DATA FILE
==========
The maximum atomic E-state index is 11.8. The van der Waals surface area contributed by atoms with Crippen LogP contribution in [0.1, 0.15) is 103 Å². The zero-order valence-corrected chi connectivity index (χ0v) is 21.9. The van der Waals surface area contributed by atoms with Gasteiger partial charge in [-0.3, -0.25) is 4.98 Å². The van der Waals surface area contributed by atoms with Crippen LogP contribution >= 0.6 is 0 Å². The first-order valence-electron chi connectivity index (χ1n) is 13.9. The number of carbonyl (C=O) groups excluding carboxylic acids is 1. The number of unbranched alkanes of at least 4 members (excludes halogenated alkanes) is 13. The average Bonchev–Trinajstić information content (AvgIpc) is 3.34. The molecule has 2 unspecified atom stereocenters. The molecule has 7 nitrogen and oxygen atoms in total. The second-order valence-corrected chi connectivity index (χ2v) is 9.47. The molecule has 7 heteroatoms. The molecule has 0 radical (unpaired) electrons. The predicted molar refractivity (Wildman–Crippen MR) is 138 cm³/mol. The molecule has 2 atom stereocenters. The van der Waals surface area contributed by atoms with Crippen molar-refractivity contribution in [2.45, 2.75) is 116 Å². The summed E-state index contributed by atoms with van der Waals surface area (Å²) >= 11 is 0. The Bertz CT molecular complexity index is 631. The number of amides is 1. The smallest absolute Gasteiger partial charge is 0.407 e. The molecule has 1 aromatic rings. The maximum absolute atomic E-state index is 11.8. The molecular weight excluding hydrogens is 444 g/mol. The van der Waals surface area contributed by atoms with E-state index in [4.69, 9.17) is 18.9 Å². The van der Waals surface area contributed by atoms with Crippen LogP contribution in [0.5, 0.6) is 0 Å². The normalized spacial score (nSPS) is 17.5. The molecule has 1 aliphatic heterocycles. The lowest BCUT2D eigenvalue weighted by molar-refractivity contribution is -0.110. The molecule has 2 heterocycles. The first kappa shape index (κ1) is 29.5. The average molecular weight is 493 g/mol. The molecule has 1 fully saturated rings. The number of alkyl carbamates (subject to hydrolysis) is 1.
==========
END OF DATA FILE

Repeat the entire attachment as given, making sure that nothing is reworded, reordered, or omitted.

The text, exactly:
The maximum atomic E-state index is 11.8. The van der Waals surface area contributed by atoms with Crippen LogP contribution in [0.1, 0.15) is 103 Å². The zero-order valence-corrected chi connectivity index (χ0v) is 21.9. The van der Waals surface area contributed by atoms with Gasteiger partial charge in [-0.3, -0.25) is 4.98 Å². The van der Waals surface area contributed by atoms with Crippen LogP contribution >= 0.6 is 0 Å². The first-order valence-electron chi connectivity index (χ1n) is 13.9. The number of carbonyl (C=O) groups excluding carboxylic acids is 1. The number of unbranched alkanes of at least 4 members (excludes halogenated alkanes) is 13. The average Bonchev–Trinajstić information content (AvgIpc) is 3.34. The molecule has 2 unspecified atom stereocenters. The molecule has 7 nitrogen and oxygen atoms in total. The second-order valence-corrected chi connectivity index (χ2v) is 9.47. The molecule has 7 heteroatoms. The molecule has 0 radical (unpaired) electrons. The predicted molar refractivity (Wildman–Crippen MR) is 138 cm³/mol. The molecule has 2 atom stereocenters. The van der Waals surface area contributed by atoms with Crippen molar-refractivity contribution in [2.45, 2.75) is 116 Å². The summed E-state index contributed by atoms with van der Waals surface area (Å²) >= 11 is 0. The Bertz CT molecular complexity index is 631. The number of amides is 1. The smallest absolute Gasteiger partial charge is 0.407 e. The molecule has 1 aromatic rings. The maximum absolute atomic E-state index is 11.8. The molecular weight excluding hydrogens is 444 g/mol. The van der Waals surface area contributed by atoms with E-state index in [4.69, 9.17) is 18.9 Å². The van der Waals surface area contributed by atoms with Crippen LogP contribution in [0.5, 0.6) is 0 Å². The normalized spacial score (nSPS) is 17.5. The molecule has 1 aliphatic heterocycles. The lowest BCUT2D eigenvalue weighted by molar-refractivity contribution is -0.110. The molecule has 2 heterocycles. The first kappa shape index (κ1) is 29.5. The average molecular weight is 493 g/mol. The molecule has 1 fully saturated rings. The number of alkyl carbamates (subject to hydrolysis) is 1.